Test Item 6: Sit and Down on Command/Stay in Place
This test will demonstrate that the dog has training, will respond to the handler's commands to sit and down, and will remain in the place commanded by the handler (sit or down position, whichever the handler prefers). The handler may take a reasonable amount of time and use more than one command to make the dog sit and then down. The evaluator must determine if the dog has responded to the handler's commands. The handler may not force the dog into either position but may touch the dog to offer gentle guidance. When instructed by the evaluator, the handler tells the dog to stay and walks forward 20 feet, turns and returns to the dog at a natural pace. The dog must remain in the place in which it was left (it may change position) until the evaluator instructs the handler to release the dog. The dog may be released from the front or the side.
So Your Goal: To master a sit, a down, and a stay in either position.
Most people have already taught their dog how to sit. This is one cue that all owners seems to be able to get their dog to master. If you haven't taught it to your dog yet, the easiest way I have found to teach it, is to hold a piece of food in front of your dog's nose and lift the treat up over its nose and forehead, keeping it relatively close to the dog. The premise - head goes up, butt goes down. Look there's a sit! Remember to praise instantly and give your dog the treat :). Also remember, these cues can be taught several different ways and I am only going to cover one for each here.
Once your dog has started getting the hang of sit, you can introduce the down. Have your dog in a sit, put the food in front of the dog's nose and lower it slowly straight down to the ground (slightly in front of the front paws) and then move it slowly out away from the dog (at floor level) so the whole movement is in the shape of the letter "L". Down is a bit trickier for most dogs, so you might have to lure your dog for a longer period of time than you did the sit. Don't worry, just work on fading out the lure as soon as your dog understands what you are asking.
Consistency with your cues and hand signals is key to help facilitate your dog's learning. Once your dog is comfortable performing sits and downs in your house, take your show on the road! :) Practice these skills in places where people and other dogs are present. The more you practice in the face of distractions, the better your dog will get.
Now onto the hard one - staying! My dogs hate to stay so I already feel your pain :). I've found that my dogs stay better when they are in the down position, but it differs for each dog. So find whichever position your dog feels most comfortable staying in and use that one for the test, but please plan to teach stays in both positions to your dog :). Have your dog in the position you want them to stay in by your side. I use a hand signal when I teach stay (lowering my hand, palm toward the dog's face) and I recommend that for this stationary exercise. Then pivot so you are toe-to-toe with the dog, standing directly in front of them. Remain there for only a few seconds, then pivot back to the dog's side and release them. Remember praise and treat! :) Once your dog is reliable for the short stay with you right in front of them, you can start adding time and distance, but ONLY ADD ONE CRITERION AT A TIME. So if you increase the time, make sure you stay close to the dog. If you increase the distance away from the dog, make sure you keep the stay short. A note to remember, keep your dog on leash or a long line while practicing this so you have some measure of control (and they can't get away if they are in an unenclosed area!).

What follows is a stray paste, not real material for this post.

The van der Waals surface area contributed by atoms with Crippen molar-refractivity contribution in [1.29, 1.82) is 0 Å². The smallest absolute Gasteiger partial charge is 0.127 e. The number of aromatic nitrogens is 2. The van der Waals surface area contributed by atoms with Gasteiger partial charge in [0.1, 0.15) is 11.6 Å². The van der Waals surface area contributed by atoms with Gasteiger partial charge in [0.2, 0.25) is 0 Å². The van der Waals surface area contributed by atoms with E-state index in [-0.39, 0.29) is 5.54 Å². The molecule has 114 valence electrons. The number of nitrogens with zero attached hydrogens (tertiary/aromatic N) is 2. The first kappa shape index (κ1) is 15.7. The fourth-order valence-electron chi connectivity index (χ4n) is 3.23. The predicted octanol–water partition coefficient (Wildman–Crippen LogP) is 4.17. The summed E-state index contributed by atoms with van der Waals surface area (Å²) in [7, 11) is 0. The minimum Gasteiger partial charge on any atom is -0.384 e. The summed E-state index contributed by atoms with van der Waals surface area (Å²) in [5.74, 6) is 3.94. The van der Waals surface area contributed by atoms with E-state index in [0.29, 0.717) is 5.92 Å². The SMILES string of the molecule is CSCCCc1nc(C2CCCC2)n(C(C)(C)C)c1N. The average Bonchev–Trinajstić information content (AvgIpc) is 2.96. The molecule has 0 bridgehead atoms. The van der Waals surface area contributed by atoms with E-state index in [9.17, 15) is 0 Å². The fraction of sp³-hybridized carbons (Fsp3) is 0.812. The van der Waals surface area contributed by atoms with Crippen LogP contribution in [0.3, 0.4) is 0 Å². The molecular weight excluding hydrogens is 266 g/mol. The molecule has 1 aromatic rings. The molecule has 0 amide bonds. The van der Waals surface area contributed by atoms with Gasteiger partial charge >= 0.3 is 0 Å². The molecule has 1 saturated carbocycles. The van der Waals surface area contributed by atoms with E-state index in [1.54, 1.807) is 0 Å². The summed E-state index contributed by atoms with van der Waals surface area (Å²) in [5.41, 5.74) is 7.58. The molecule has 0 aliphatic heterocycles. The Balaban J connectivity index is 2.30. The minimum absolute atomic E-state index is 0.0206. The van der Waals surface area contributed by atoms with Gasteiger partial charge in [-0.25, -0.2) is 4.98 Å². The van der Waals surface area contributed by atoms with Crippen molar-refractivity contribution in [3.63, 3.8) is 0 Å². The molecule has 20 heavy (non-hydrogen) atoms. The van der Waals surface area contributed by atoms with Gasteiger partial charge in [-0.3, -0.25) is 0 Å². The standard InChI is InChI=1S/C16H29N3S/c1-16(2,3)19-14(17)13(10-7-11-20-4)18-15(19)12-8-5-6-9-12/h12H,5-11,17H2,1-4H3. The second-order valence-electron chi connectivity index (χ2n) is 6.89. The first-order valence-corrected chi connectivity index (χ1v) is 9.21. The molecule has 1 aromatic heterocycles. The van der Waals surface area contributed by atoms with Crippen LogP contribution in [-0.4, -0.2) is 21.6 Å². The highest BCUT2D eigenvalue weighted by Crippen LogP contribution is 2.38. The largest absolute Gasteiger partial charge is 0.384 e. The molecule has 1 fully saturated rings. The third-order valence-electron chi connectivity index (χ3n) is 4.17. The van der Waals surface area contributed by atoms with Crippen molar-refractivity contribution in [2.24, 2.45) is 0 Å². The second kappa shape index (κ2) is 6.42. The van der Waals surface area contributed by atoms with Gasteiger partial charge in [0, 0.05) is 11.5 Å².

If your dog breaks the stay, put them back in the place you started with very minimal interaction. No scolding, no rough handling to put them back, just matter of factly return to them and put them back where they started and repeat your stay - just use lower criterion this time when you leave (either less time or less distance away). Stay can take a while to master so be patient and make sure you get a strong foundation built before moving on to the next step. Remember they have to pass kindergarten before they can go to first grade so apply that to your dog training. Master each small step before building on it.
Next week we'll discuss CGC Test Item 7, Coming When Called.
Don't forget to check out the other CGC test items we've covered: